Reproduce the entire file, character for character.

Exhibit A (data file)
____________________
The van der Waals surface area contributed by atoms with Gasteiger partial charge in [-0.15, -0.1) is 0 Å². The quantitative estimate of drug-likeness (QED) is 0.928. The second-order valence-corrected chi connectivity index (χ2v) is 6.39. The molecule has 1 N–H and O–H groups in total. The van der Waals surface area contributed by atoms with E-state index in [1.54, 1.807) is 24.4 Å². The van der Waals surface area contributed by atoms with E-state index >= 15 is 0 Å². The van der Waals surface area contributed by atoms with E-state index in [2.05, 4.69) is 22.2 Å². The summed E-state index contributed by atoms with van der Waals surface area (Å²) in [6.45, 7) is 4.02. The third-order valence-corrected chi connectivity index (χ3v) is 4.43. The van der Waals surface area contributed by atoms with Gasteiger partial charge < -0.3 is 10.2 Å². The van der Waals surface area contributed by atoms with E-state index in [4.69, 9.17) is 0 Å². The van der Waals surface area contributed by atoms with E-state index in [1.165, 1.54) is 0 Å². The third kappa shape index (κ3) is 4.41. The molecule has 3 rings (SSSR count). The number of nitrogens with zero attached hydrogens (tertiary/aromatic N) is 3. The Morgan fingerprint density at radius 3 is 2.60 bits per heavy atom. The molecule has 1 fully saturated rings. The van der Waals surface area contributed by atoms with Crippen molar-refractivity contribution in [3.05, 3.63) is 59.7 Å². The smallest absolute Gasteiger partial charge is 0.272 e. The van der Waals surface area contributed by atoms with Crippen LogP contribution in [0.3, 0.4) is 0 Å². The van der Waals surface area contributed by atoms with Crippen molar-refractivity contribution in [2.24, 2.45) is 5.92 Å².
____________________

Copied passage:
The van der Waals surface area contributed by atoms with Gasteiger partial charge in [-0.15, -0.1) is 0 Å². The quantitative estimate of drug-likeness (QED) is 0.928. The second-order valence-corrected chi connectivity index (χ2v) is 6.39. The molecule has 1 N–H and O–H groups in total. The van der Waals surface area contributed by atoms with E-state index in [1.54, 1.807) is 24.4 Å². The van der Waals surface area contributed by atoms with E-state index >= 15 is 0 Å². The van der Waals surface area contributed by atoms with E-state index in [2.05, 4.69) is 22.2 Å². The summed E-state index contributed by atoms with van der Waals surface area (Å²) in [6.45, 7) is 4.02. The third-order valence-corrected chi connectivity index (χ3v) is 4.43. The van der Waals surface area contributed by atoms with Gasteiger partial charge < -0.3 is 10.2 Å². The van der Waals surface area contributed by atoms with E-state index in [4.69, 9.17) is 0 Å². The van der Waals surface area contributed by atoms with E-state index in [1.165, 1.54) is 0 Å². The third kappa shape index (κ3) is 4.41. The molecule has 3 rings (SSSR count). The number of nitrogens with zero attached hydrogens (tertiary/aromatic N) is 3. The Morgan fingerprint density at radius 3 is 2.60 bits per heavy atom. The molecule has 1 fully saturated rings. The van der Waals surface area contributed by atoms with Crippen molar-refractivity contribution in [3.05, 3.63) is 59.7 Å². The smallest absolute Gasteiger partial charge is 0.272 e. The van der Waals surface area contributed by atoms with Crippen LogP contribution in [0.3, 0.4) is 0 Å². The van der Waals surface area contributed by atoms with Crippen molar-refractivity contribution in [2.24, 2.45) is 5.92 Å².